So it’s a few days since Thanksgiving – a day designed to give thanks for our blessings – is over. My great kid has come and gone, a whirlwind trip which saw us try to cram too much talk into too little time but his return is on the horizon. We watched the parade on television, enjoying the spectacle of the Broadway shows and the earnest goodness of the high school marching bands, the quasi-celebrities on the corporate-sponsored floats, the balloons big and small. We spent the day with our huge extended family, laughing and reminiscing. Being grateful for all we have been given, both material and those things you can feel in your heart and believe with your soul. And now it’s the Sunday after Thanksgiving and I would typically possibly ever so slowly be thinking about maybe (enough equivocation there, ya think?) getting into the Christmas season.
But after what I’ve seen and heard this past weekend, I’m ready to check out of Christmas before it even begins. I’m not unrealistic. Not at all. I expect that come September, I’m going to see fully decorated Christmas trees and lit menorahs in all the big box stores. I know I’ll begin to be bombarded with all manners of television and radio ads promoting the next big toy or electronic item or thing I don’t know I need until they tell me. And I’m OK with that. I guess.
What I’m not OK with is the – in my humble opinion – the total ruination of Thanksgiving by the way the retail industry, following its motto of “enough is never enough”, has corrupted a day that is supposed to be about giving thanks. How many of us know what Thanksgiving is really about, as opposed to what it’s become? A day filled with football games and parades, too much food and wine, traffic jams and short tempers, people fighting over items they won’t remember buying a year from now.
George Washington proclaimed the first national day of Thanksgiving 225 years ago, designating it “as a day of public thanksgiving and prayer to be observed by acknowledging with grateful hearts the many and signal favours of Almighty God”. People were thankful for a good harvest, for a roof over their heads, for their freedom, for their right to worship their God without fear of retribution. And many of us still view Thanksgiving this way. But many others now view it as a free-for-all to get the best prices on crap you don’t need for people you don’t necessarily like with money you don’t have. Only in America.
To read stories over the past few years about people waiting outside stores for days, sometimes weeks to be first in line is disheartening. Because nothing says “I love you” than skipping a Thanksgiving feast with your family so you can warm your hands over a sterno that’s heating up your can of beans outside Best Buy on Thanksgiving Day to buy something that is not necessary. I repeat: not necessary at all.
People have actually gotten killed, trampled by the crowds forcing their way into stores. Fistfights and calls to police abound as bad behavior goes out the window and is replaced by the “me” mentality. Is it worth it to you? Is it worth setting that kind of example for your children? Is it really the way you should live your life?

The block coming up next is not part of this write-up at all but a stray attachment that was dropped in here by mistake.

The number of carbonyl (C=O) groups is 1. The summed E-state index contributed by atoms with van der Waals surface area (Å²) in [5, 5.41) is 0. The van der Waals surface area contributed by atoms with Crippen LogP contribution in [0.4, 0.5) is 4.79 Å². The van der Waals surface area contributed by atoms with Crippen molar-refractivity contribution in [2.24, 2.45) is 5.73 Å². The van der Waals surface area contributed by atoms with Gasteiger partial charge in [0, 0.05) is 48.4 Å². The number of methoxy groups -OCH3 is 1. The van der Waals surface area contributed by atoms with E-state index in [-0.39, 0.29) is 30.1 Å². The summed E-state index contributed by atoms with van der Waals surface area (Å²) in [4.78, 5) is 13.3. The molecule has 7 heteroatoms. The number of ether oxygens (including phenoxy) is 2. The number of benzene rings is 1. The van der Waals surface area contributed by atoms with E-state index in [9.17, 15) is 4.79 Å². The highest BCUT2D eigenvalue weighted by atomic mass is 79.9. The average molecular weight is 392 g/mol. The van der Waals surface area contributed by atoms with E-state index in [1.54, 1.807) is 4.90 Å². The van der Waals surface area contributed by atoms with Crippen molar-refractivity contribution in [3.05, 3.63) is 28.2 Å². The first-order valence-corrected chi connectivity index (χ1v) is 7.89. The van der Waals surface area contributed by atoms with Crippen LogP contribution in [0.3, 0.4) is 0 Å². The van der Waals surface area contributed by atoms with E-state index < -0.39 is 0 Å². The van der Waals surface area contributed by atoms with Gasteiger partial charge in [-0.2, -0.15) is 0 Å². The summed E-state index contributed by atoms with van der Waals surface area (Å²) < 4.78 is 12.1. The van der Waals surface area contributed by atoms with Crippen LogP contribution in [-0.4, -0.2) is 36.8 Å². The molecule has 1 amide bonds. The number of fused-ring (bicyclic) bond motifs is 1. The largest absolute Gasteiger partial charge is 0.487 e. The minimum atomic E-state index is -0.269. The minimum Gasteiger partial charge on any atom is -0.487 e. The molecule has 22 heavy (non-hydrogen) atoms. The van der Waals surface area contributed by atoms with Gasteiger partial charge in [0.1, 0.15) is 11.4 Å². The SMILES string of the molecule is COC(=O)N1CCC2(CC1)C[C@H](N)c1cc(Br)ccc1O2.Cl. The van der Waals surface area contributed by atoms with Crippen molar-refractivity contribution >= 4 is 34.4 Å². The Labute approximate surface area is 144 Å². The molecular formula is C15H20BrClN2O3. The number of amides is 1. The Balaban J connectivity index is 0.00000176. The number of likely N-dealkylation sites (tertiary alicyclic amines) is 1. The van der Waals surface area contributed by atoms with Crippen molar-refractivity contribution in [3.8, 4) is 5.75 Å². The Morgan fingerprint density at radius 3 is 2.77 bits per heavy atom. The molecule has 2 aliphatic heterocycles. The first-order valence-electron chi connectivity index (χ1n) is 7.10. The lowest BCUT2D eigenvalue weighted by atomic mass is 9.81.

Should companies force employees to work on a holiday to satisfy their bottom line? Companies insist that employees are asked to volunteer to work on Thanksgiving but the anecdotal evidence suggests otherwise. I happened to stay at a hotel on Thanksgiving night because we had traveled a long way from home. The hotel was across the street from a major shopping plaza and – when we checked in at about 8:00 pm – the parking lot was full and every store I could see had lines out the door.
So ask yourself this? What gifts did you get last holiday season? Can you even remember one of them? Can you remember what you bought for others? I have a very hazy idea but I couldn’t swear to anything. What I do remember though is the feeling I had when my son walked off the plane the day before Thanksgiving, after I hadn’t seen him in months. I remember watching the Yule Log the night before Christmas, remembering all the times I watched it with my Mom and my Dad when I grew up. I remember how the Thanksgiving and Christmas after my darling Dad died, my Burke cousins insisted we spend both holidays with them because they loved him as much as we did. I remember how – on New Year’s Eve – my son came home early from a party he was at to be with me at midnight, knowing how New Year’s Eve always makes me sad and how it made me burst into tears with gratitude at his enormous heart and compassionate soul. And I remember hoping, wishing, praying that this year would be better than the last and the one before that.
I don’t hold out much hope that retailers, now that they’ve had a taste of how they can lure suckers into their stores on holidays with smoke and mirrors and promises of discounts galore, will ever change their policy. It’s up to all of us to push back against this, to force retailers to change. I don’t really think Thanksgiving will ever be the way it was when I grew up. But I would be ever so thankful if it was.